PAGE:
India to extend credit to Myanmar

India promised Myanmar millions of dollars in line of credit as it seeks firmer ties with its visiting military chief.

Reuters/afp July 28, 2010

NEW DEHLI: India on Tuesday promised Myanmar millions of dollars in line of credit as it seeks firmer ties with its visiting military chief to offset China’s influence in the strategic Bay of Bengal region.

Myanmar’s Senior General Than Shwe met Indian leaders, including Prime Minister Manmohan Singh, and would sign several pacts, including one to prevent arms smuggling across their 1,650-km, officials said.

India’s EXIM bank extended a $60 million line of credit to Myanmar on Tuesday for financing railway projects. India, a major importer of fuel, is also pushing for cooperation in the gas sector and could promise a $1 billion investment to boost output.

Myanmar’s reclusive military ruler Than Shwe received a red-carpet welcome in New Delhi Tuesday. The general was accorded a full ceremonial welcome at the presidential palace, although the traditional guard of honour was missing as rain forced the event indoors. The junta chief, who oversaw the ruthless suppression of pro-democracy protests led by Myanmar’s monks in 2007, also laid a wreath at the mausoleum to India’s independence hero and global icon of non-violence, Mahatma Gandhi.

One of the first countries to condemn Myanmar for its repression of pro-democracy activists, New Delhi has since the early 1990s put aside such criticism for fear of pushing its neighbour into China’s fold and losing access to its oil and gas.

New Delhi also looks to Myanmar to help curb separatist insurgencies in its northeast region, whose rebels sometimes take refuge across the frontier. Both sides are also working together to control a flourishing cross-border narcotics trade.

“India’s national interest lies in a strong and stable Myanmar that observes strict neutrality between India and China and cooperates with India in the common fight against the insurgencies raging in the border areas of both the countries,” said Gurmeet Kanwal, director of Centre for Land Warfare Studies.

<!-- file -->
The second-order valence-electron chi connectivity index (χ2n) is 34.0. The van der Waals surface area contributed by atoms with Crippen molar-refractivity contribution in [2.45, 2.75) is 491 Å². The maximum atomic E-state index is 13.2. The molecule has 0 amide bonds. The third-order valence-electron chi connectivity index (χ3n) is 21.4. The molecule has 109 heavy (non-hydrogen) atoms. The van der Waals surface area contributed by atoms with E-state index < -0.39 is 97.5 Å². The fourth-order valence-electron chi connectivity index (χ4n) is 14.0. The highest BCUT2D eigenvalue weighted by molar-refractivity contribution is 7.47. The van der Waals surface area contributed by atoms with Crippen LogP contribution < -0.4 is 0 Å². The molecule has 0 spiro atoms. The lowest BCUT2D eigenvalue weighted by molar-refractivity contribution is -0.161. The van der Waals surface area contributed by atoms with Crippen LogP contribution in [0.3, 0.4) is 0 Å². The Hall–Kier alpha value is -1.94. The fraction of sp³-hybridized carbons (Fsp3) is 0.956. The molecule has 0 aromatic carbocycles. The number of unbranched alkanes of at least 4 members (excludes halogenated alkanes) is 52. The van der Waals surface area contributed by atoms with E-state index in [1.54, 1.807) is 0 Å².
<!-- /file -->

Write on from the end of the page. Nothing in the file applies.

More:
China is the junta’s key ally and trading partner, and an eager investor in the isolated state’s sizeable natural resources. Chinese Premier Wen Jiabao visited Myanmar last month and signed a raft of

deals on trade, finance, energy, science and technology.

Visit met with protests

But for Than Shwe the visit could be more than just building strong trade, investment and security ties with India. Myanmar is facing mounting global condemnation over its

decision to bar democracy leader Aung San Suu Kyi and other current or former political prisoners from participating in elections the junta says it wants to hold later this year.

Than Shwe’s 5-day visit to the world’s biggest democracy could help legitimise Myanmar’s planned elections at a time when it has few friends in the world, though India is unlikely to directly recognise it, analysts said.

But the visit has already met with protests from pro-democracy groups in India. In addition, human rights groups have condemned India’s decision to bestow the legitimacy of a full state visit on Than Shwe, who is regarded as a pariah by many Western nations which have targeted his regime with sanctions. New York-based Human Rights Watch (HRW) said India had “mortgaged” its  voice on human rights issues to realpolitik, and called on Singh to speak out against abuses in Myanmar.

India is Myanmar’s fourth largest trading partner after Thailand, China,

and Singapore, and a major investor in the country’s burgeoning energy sector.

Two state-owned Indian firms are partners in a consortium working to extract natural gas from major deposits located off the coast of Arakan state in western Myanmar.

Published in The Express Tribune, July 28th, 2010.


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